Diamondbacks Legend Travis Fryman

I love it when baseball players change teams. For years I traded baseball cards with my friends, moving players back and forth between fictitious “teams” in 9-card binder pages. The possibility of seeing stars move to other teams makes real the possibility of seeing your own favorite players join your favorite team. As a result, the trade deadline and free agency moves are highlights of the season for me. Sometimes these forces combine to create seemingly absurd combinations that last for all but a few weeks of convenience in a pennant run or as a waypoint in a more complicated trade.

The poster child for these situations has to be Mike Piazza’s 8 day, 5-game tenure as the starting catcher of the Florida Marlins in 1998. The Dodgers traded their star to Florida as part of a package deal that brought Gary Sheffield and Bobby Bonilla to Los Angeles. The Marlins, for their part, had no intention of paying any cash towards Piazza’s contract and quickly arranged a deal to send him to the New York Mets. Despite the brevity of Piazza’s time in Miami, more than 100 different baseball cards were issued commemorating those five games. A Boston affiliate of NPR even ran a segment in 2017 detailing the collecting habits of Jerry Dworkin, a guy who is trying to find every known example of Piazza cardboard featuring him in a Marlins uniform. [Jerry: If you’re reading this I would like to hear an update]

Other players have received similar cardboard treatment with varying quantities of cards resulting from the transactions. Tom Seaver shows up with the Boston Red Sox in the 1986 Topps Traded set after pitching in a dozen contests. Ken Griffey, Jr. played 41 games as a member of the White Sox in 2008, garnering a much larger cardboard contingent. Jose Canseco didn’t even get into an MLB game with the Montreal Expos but still had cards produced with the team.

Making an appearance for a random team doesn’t always create a cardboard memento. Satchel Paige came out of retirement in his sixties to pitch 3 innings for the Kansas City Athletics in 1965, but didn’t get any cards from Topps in 1965 or 1966.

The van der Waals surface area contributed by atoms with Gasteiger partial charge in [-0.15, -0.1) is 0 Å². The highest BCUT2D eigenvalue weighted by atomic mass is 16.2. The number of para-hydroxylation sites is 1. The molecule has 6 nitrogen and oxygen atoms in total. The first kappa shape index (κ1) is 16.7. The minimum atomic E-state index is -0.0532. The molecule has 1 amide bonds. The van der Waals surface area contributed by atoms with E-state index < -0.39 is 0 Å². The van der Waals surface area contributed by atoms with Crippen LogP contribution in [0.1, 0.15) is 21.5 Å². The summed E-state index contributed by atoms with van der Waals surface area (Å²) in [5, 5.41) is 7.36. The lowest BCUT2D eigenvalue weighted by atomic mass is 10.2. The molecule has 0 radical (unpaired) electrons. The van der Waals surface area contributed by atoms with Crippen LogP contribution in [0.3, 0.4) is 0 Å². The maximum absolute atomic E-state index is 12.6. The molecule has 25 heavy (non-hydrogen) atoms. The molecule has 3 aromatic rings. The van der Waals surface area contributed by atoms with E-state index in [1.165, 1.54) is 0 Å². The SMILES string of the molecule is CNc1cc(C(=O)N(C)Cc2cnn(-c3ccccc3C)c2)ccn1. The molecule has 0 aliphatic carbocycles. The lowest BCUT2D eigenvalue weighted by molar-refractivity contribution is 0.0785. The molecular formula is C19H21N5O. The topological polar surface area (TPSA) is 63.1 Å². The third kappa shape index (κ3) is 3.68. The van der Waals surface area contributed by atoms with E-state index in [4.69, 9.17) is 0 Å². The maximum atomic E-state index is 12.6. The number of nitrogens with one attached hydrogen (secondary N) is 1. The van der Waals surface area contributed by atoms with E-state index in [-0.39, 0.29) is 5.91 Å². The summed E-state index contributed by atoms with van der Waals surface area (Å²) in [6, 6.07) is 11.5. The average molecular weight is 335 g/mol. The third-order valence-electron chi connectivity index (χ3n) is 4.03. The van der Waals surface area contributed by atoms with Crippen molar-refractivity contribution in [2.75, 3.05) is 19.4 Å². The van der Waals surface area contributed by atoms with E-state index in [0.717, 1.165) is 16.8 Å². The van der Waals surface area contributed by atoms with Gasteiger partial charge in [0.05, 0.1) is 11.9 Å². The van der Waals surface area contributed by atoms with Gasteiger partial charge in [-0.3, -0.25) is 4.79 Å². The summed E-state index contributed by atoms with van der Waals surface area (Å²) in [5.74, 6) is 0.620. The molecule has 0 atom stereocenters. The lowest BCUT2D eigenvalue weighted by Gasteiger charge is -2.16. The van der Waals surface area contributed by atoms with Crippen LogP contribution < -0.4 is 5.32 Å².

There is a player in the 1993 Finest checklist that spent two weeks with another team and didn’t get any cards showing him in his new uniform. Traded by the Detroit Tigers in the 1997 offseason, Travis Fryman didn’t get a chance to even put on his Arizona Diamondbacks uniform before being sent to the Cleveland Indians. He had joined Arizona and left before the expansion team even got to take the field.

I did, however, find a Travis Fryman card that sort of commemorates this event. Topps pictures Fryman as the third baseman of the Cleveland Indians in its 1998 set. The card manufacturer produced a parallel version of the set in which every card was stamped with a gold foil Diamondbacks logo commemorating the team’s inaugural season. For anyone hoping to find a Fryman Diamondbacks card, this is your only chance.

A shortstop who could also competently handle third base, Fryman was seen as the eventual successor to Alan Trammell in Detroit’s lineup. He didn’t disappoint, averaging near 20 HRs and 100 RBIs throughout his career. However, consistent 20 homerun production didn’t hold the same meaning it once did when league leaders regularly made assaults on the single season HR record.

Collecting Fryman

Travis Fryman cards were briefly popular in the early 1990s when he showed he could live up to post-Trammell expectations. His cards become more of a regional specialty around Detroit and Cleveland as the ’90s progressed and collectors began to chase McGwire and Sosa.

Fryman’s 1993 Finest refractor has reflected these trends. His regular Topps Finest card is readily available in any common bin, but the refractor parallel stands out from many other cards given local demand from the Great Lakes region. His is one of several Tigers cards that saw some hoarding among local collectors, resulting in moderate difficulty in finding a copy for my set. This particular example was obtained from the same Las Vegas-based set collector that provided me with cards of Orel Hershiser and Jimmy Key. The PSA slab incurred some minor damage during transit, but the integrity of the card remains intact.

Travis Fryman is himself a baseball card collector. He once told an interviewer that he particularly concentrates on cards of Rod Carew.